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March 21st, 2019, 8:45pm by Sam Wang

Until now, politicians had a monopoly on the data needed to draw district maps. The Princeton Gerrymandering Project’s data specialist Hannah Wheelen is helping to change that. Hannah oversees data collection for, our tool to let citizens talk back to redistricters. She’ll talk about our overall approach, especially our recent efforts in Virginia. We plan for OpenPrecincts to go nationwide in time for 2021 redistricting.

Also, we need partners nationwide. To get involved, write to us at! – Sam

When it comes to redistricting, the public is on the wrong end of a tilted playing field. I joined PGP to help level that playing field. This requires lots of data, including (i) where voting precinct boundaries are; and (ii) precinct election results and demographic information. You’d think this information would be publicly available – but it’s not.

US elections are administered locally, so the collection process is difficult. We have to inquire around a state for maps by email, phone, or sometimes even in person. Here is a paper map hanging on a wall in a trailer in rural Virginia. My PGP colleague Ben Williams put aside his legal analysis and drove the windy roads of the Blue Ridge Mountains to take its picture. There is only one copy of the map. They don’t even have cellphone service out there!

At PGP, we turn pictures like this into usable data. We convert everything to computerized shapefiles, marry it to election data, and release it freely to to the public. Our portal, ​(sneak peek below), allows us to coordinate with data teams around the country, boosting their efforts and generating a resource bigger than any one group can do alone.

We have national dreams: we plan to hit all 50 states, the District of Columbia, and Puerto Rico in time for 2021 redistricting – and earlier in hotspots of legislation and activism. This will be the first integrated national database of its kind. We invite you to pitch in time to collect data, donate to fund your state’s collection efforts, or browse states like Virginia that are already completed.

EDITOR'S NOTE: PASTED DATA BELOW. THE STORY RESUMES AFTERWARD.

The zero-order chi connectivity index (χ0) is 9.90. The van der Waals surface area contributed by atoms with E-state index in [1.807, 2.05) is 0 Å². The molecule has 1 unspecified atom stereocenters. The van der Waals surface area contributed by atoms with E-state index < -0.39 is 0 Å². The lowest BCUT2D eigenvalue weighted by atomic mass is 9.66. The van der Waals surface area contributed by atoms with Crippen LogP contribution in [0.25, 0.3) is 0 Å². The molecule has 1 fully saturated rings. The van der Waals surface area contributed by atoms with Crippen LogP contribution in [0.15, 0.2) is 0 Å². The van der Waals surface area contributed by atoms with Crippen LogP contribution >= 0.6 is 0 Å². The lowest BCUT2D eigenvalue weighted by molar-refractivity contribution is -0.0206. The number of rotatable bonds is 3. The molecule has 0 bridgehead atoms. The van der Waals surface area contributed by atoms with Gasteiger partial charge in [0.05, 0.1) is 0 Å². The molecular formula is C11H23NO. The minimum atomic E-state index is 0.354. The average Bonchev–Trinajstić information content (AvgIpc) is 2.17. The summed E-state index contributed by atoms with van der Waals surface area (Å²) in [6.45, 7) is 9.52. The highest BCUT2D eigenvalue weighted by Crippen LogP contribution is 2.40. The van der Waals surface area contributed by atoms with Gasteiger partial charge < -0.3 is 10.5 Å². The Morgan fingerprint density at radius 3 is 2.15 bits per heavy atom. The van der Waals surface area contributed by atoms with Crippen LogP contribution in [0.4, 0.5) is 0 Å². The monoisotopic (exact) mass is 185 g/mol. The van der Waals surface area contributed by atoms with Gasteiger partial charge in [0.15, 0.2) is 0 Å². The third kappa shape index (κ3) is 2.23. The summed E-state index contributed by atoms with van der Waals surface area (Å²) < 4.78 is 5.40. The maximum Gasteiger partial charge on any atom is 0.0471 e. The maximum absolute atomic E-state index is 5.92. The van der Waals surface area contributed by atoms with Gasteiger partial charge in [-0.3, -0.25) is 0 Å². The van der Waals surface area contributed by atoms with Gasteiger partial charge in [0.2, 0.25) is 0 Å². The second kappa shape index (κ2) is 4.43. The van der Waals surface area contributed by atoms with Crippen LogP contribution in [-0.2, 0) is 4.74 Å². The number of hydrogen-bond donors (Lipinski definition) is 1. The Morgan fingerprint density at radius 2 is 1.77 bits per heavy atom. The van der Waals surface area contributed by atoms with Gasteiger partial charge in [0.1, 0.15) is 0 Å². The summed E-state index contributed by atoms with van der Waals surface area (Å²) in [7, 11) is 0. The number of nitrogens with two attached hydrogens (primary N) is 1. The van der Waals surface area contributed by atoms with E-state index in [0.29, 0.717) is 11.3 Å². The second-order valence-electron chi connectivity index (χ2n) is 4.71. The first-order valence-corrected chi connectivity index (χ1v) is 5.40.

Visit our beta site of today!

Tags: Redistricting

2 Comments so far ↓

  • Dave Watt

    Do you have information on what the back-end looks like? I imagine there are enough municipalities that have their own GIS data for this that you can get a lot of the information you need, once you know who to ask…

    • Sam Wang

      We have experience on this topic. There’s nothing like doing an entire state to get a perspective on the difficulty of the task. It’s not uniform at all. Some places are as easy as you imagine. Many are not.

      Most recently we did Virginia. At this point we are confident in our abilities to do this fairly efficiently – though of course there is always more to learn.

      As we recruit people in individual states, we will run training sessions, combining what we know and what other organizations know. We hope to combine everyone’s best practices to get this done as quickly and accurately as possible.

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